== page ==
Saoirse Ronan was originally cast as Vera Brittain but she dropped out due to scheduling conflicts. Alicia Vikander replaced her.

To get the extras to act urgently and emotionally in the train station where Vera and Roland stay their goodbyes, director James Kent blasted loud house music from large speakers. The initial juxtaposition was so jarring that Kit Harington nearly peed himself with laughter.

The film was shot in various locations in Yorkshire, Oxford and London. The railway station scenes, the train interiors, and the scene in the railway café, were shot at Keighley Station, using trains provided by the Keighley and Worth Valley Railway. The landscape shots of period trains were filmed at the heritage track of the The North Yorkshire Moors Railway. The Welbeck Estate in Nottinghamshire provided several locations, including the scenes at Uppingham school, Melrose house and the Etaples field hospital. The lake scenes were filmed in Darley Dale in Derbyshire.

Vera Britain was the mother of British politician Shirley Williams, who was a Labour MP and cabinet minister, who later left to become a founder of the Social Democratic Party, which merged with the Liberal Party.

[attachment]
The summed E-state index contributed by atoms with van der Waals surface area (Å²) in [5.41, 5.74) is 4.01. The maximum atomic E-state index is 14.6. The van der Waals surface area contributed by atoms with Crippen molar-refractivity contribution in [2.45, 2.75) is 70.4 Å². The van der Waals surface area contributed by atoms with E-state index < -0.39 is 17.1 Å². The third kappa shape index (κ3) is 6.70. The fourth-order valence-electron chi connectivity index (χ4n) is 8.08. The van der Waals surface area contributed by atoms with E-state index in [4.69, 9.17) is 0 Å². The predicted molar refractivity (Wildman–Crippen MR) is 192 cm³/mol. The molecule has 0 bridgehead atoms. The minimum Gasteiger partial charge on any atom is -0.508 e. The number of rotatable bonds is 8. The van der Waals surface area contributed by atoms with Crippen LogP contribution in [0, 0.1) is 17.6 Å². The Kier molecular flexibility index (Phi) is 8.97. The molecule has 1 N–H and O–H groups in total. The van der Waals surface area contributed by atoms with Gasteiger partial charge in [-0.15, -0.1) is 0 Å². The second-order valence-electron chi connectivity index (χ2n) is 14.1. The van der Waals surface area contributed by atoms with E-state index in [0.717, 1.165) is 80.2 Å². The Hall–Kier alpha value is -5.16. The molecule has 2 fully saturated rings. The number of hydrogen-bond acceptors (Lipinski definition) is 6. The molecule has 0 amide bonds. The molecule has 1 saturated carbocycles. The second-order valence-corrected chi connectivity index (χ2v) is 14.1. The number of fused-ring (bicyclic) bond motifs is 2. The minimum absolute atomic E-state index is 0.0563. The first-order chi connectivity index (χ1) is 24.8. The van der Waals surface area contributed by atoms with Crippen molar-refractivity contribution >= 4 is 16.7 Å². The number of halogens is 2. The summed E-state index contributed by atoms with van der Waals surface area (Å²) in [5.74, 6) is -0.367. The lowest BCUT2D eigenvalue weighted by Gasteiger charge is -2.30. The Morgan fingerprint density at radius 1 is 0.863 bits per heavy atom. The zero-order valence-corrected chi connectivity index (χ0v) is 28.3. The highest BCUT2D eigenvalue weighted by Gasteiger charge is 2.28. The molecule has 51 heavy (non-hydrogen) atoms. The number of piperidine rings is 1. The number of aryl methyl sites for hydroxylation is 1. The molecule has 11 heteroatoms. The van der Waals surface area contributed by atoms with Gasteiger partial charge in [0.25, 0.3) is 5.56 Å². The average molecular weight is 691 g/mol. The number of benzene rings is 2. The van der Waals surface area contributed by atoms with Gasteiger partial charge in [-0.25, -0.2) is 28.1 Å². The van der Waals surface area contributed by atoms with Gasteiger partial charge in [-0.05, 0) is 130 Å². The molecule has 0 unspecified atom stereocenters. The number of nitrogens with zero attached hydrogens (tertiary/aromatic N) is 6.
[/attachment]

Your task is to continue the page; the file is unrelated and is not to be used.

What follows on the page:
Alicia Vikander and cinematographer Rob Hardy worked together on Ex Machina (2014).

Vera Brittain also worked as a nurse in Malta and the ship she was travelling on was almost sunk by a torpedo; the film omits this part of the book (presumably for time and budget constraints)

Taron Egerton and Colin Morgan both went on to star in Legend (2015)

French visa # 143.163.

To portray the war-blinded Victor Richardson, Colin Morgan interviewed a series of ex-service men and women; he contacted Blind Veterans UK and spent a day at the charity's Brighton Centre, where he received the same training as blind veterans, while blindfolded.

Although Vera Brittain married the political scientist George Catlin in 1925, they actually never met during or immediately after the war, as is depicted in movie. George Catlin did volunteer at the beginning of the war but was rejected; he did serve in Belgium as a soldier late in the war.

Roland's poem "Violets" refers to Plugstreet Wood (in Flemish "Ploegsteert Bos"). This wood, at the south end of the Ypres Salient, has been the site of fierce fighting at the start of the war in Flanders Fields. Today several Commonwealth War Cemeteries and the Ploegsteert Memorial To The Missing are still surrounding the wood. Roland however was killed in the build-up to the Battle of the Somme in Louvencourt, about 100 km south of Ploegsteert. From January to May 1916, Lt-Col. Winston Churchill served at Plugstreet Wood as Commanding Officer of the Sixth Battalion of the Royal Scots Fusiliers. In 1963 the village of Ploegsteert was transferred from Flanders to Wallonia as a result of Belgium's language area law.